The Hamptons: An Embarrassment of Riches

Courses

With the possible exception of California’s Monterey Peninsula, home to Pebble Beach, Cypress Point, Spyglass and others, there isn’t a denser concentration of great golf in the world than on the eastern end of New York’s Long Island.

Shinnecock Hills, host of this summer’s U.S. Open, is fourth on Golf Digest’s ranking of America’s 100 Greatest Courses. Four other top 100 courses lie within 20 miles: National Golf Links (No. 8) and Sebonack (No. 41), which are right next door to Shinnecock, plus Friar’s Head (No. 19) and Maidstone (No. 72). Add in Southampton, a fine 1925 Seth Raynor design that also borders Shinnecock, and a handful of superb more recent arrivals, and you’ve got a lifetime’s worth of fabulous courses to play.

Except, of course, that you probably can’t, because you’ll almost certainly never get on.

RELATED: Shinnecock Hills info and photos

Most golf in the Hamptons, as the tiny, oceanfront tip of Long Island is known, is private. Not just ordinary private, but Big Time, Blue Blood, Big Money private. Extravagant wealth, fame and power are such distorting factors in the Hamptons—where renting a house for the summer can cost $1 million and Kardashians hobnob with senators and tycoons—that it requires extreme effort to wall off golf from the glitz.

The ideal of golf in the Hamptons is not Trumpian excess (no fountains, please), but the Shinnecock model of rugged, understated perfection. For those with access, golf is the antidote, not the apotheosis, of the fevered Hamptons vibe.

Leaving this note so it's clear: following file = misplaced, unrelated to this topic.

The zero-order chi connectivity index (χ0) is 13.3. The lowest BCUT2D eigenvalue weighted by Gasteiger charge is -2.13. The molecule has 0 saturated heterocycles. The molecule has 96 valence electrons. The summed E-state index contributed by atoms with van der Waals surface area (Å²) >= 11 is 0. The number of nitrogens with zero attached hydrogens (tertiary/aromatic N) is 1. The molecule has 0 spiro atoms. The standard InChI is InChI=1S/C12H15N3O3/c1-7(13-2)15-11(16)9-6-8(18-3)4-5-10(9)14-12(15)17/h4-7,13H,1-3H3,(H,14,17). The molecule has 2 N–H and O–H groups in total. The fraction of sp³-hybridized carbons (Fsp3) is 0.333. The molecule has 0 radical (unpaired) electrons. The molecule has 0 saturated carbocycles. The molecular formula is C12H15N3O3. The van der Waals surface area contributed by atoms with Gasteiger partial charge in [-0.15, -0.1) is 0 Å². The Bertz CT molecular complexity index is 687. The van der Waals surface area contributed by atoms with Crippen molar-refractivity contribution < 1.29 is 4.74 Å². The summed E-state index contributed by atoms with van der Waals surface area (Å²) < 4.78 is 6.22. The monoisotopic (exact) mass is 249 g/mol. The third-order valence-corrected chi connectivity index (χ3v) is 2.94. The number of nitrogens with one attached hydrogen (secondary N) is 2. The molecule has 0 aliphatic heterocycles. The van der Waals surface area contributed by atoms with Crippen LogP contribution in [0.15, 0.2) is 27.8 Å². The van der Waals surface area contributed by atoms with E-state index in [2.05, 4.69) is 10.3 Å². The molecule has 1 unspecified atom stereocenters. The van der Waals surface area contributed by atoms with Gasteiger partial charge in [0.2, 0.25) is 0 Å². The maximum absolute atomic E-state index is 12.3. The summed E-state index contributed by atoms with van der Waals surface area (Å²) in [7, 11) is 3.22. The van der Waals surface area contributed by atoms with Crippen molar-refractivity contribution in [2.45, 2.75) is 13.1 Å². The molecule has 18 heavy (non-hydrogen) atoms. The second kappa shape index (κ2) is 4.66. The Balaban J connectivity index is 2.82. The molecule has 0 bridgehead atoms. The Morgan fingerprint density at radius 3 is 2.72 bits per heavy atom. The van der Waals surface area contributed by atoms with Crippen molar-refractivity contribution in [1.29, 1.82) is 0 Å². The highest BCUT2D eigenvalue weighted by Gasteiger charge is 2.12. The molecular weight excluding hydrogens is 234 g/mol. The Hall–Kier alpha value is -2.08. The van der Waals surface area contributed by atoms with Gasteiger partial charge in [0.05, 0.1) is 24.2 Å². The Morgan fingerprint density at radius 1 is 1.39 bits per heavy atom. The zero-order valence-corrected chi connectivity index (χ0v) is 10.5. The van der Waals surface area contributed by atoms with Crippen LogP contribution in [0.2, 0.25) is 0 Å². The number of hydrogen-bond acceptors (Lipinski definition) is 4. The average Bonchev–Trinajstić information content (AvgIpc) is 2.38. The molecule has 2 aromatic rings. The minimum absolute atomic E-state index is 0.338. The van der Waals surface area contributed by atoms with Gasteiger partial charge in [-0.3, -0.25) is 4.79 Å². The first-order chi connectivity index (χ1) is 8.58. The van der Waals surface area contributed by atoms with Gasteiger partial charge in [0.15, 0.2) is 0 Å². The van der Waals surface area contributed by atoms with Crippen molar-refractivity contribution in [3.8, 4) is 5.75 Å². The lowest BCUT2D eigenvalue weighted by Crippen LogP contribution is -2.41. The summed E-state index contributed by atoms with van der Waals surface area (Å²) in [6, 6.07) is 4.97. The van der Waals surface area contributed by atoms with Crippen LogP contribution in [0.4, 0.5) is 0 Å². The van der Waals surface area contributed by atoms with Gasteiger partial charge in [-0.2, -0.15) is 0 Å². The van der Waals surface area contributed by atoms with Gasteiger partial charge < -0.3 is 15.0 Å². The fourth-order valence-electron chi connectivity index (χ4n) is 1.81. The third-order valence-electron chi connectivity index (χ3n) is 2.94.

This takes money. There’s no way around it in the Hamptons. But that money, for the most part, doesn’t buy stuffiness or pretension; it buys ease, seclusion and majestic views.

The Bridge, which opened in 2002 and is one of the newest clubs in the Hamptons, has an initiation fee of about $1 million. Yet it is anything but a hidebound, traditional club. Wearing jeans, cargo shorts or a cap turned backward is not only OK, it’s encouraged, if that’s how you want to express yourself. The glass-walled, modernistic clubhouse looks like a turbine engine spun out of control. The most spectacular views of the Rees Jones course and Peconic Bay are not from the dining room but from the expansive locker rooms, because that’s where members hang out most.

Even at Shinnecock, the oldest (1891) and most alpha of the Hamptons golf clubs, the atmosphere is laid back and modest. The Stanford White-designed clubhouse, perched above the ninth green with panoramic views of the course, Peconic Bay and the Atlantic, is beautifully maintained, but first-time visitors are often surprised that it’s not more… fancy. The wood floors, smallish club rooms and wraparound porches are remnants of another era that no one at the club has any desire to gussy up.

FOR THOSE WITH ACCESS, GOLF IS THE ANTIDOTE, NOT THE APOTHEOSIS, OF THE FEVERED HAMPTONS VIBE.

Women’s golf is very active at Shinnecock, and in recent years the club has invited more locals to join. The main criterion? A love of golf. Members include Raymond Floyd, who won the 1986 U.S. Open there and recently put his Southampton house on the market for $17.5 million, and Pink Floyd co-founder Roger Waters, who is said to play twice weekly.